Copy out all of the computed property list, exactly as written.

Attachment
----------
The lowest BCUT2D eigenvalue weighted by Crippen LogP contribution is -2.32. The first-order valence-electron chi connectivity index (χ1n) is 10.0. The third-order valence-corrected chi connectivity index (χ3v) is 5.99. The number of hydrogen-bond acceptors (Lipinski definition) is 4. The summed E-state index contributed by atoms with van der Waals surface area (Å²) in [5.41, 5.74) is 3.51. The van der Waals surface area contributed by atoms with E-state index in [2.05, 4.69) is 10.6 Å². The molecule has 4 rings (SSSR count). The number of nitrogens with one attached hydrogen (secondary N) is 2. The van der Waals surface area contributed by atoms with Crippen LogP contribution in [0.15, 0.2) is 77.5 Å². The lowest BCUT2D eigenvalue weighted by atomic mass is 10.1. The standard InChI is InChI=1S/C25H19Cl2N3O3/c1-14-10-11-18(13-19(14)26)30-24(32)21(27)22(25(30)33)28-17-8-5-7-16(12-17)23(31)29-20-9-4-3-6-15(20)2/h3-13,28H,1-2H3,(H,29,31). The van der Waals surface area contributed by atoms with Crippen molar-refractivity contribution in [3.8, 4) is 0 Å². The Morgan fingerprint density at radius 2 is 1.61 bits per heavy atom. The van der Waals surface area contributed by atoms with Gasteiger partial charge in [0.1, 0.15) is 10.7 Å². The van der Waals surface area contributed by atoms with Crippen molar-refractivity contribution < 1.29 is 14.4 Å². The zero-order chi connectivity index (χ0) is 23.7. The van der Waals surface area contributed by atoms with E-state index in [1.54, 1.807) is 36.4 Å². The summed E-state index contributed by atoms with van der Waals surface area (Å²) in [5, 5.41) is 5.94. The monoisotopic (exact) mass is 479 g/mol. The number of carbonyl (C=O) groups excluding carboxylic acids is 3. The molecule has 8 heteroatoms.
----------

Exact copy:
The lowest BCUT2D eigenvalue weighted by Crippen LogP contribution is -2.32. The first-order valence-electron chi connectivity index (χ1n) is 10.0. The third-order valence-corrected chi connectivity index (χ3v) is 5.99. The number of hydrogen-bond acceptors (Lipinski definition) is 4. The summed E-state index contributed by atoms with van der Waals surface area (Å²) in [5.41, 5.74) is 3.51. The van der Waals surface area contributed by atoms with E-state index in [2.05, 4.69) is 10.6 Å². The molecule has 4 rings (SSSR count). The number of nitrogens with one attached hydrogen (secondary N) is 2. The van der Waals surface area contributed by atoms with Crippen LogP contribution in [0.15, 0.2) is 77.5 Å². The lowest BCUT2D eigenvalue weighted by atomic mass is 10.1. The standard InChI is InChI=1S/C25H19Cl2N3O3/c1-14-10-11-18(13-19(14)26)30-24(32)21(27)22(25(30)33)28-17-8-5-7-16(12-17)23(31)29-20-9-4-3-6-15(20)2/h3-13,28H,1-2H3,(H,29,31). The van der Waals surface area contributed by atoms with Crippen molar-refractivity contribution in [3.8, 4) is 0 Å². The Morgan fingerprint density at radius 2 is 1.61 bits per heavy atom. The van der Waals surface area contributed by atoms with Gasteiger partial charge in [0.1, 0.15) is 10.7 Å². The van der Waals surface area contributed by atoms with Crippen molar-refractivity contribution < 1.29 is 14.4 Å². The zero-order chi connectivity index (χ0) is 23.7. The van der Waals surface area contributed by atoms with E-state index in [1.54, 1.807) is 36.4 Å². The summed E-state index contributed by atoms with van der Waals surface area (Å²) in [5, 5.41) is 5.94. The monoisotopic (exact) mass is 479 g/mol. The number of carbonyl (C=O) groups excluding carboxylic acids is 3. The molecule has 8 heteroatoms.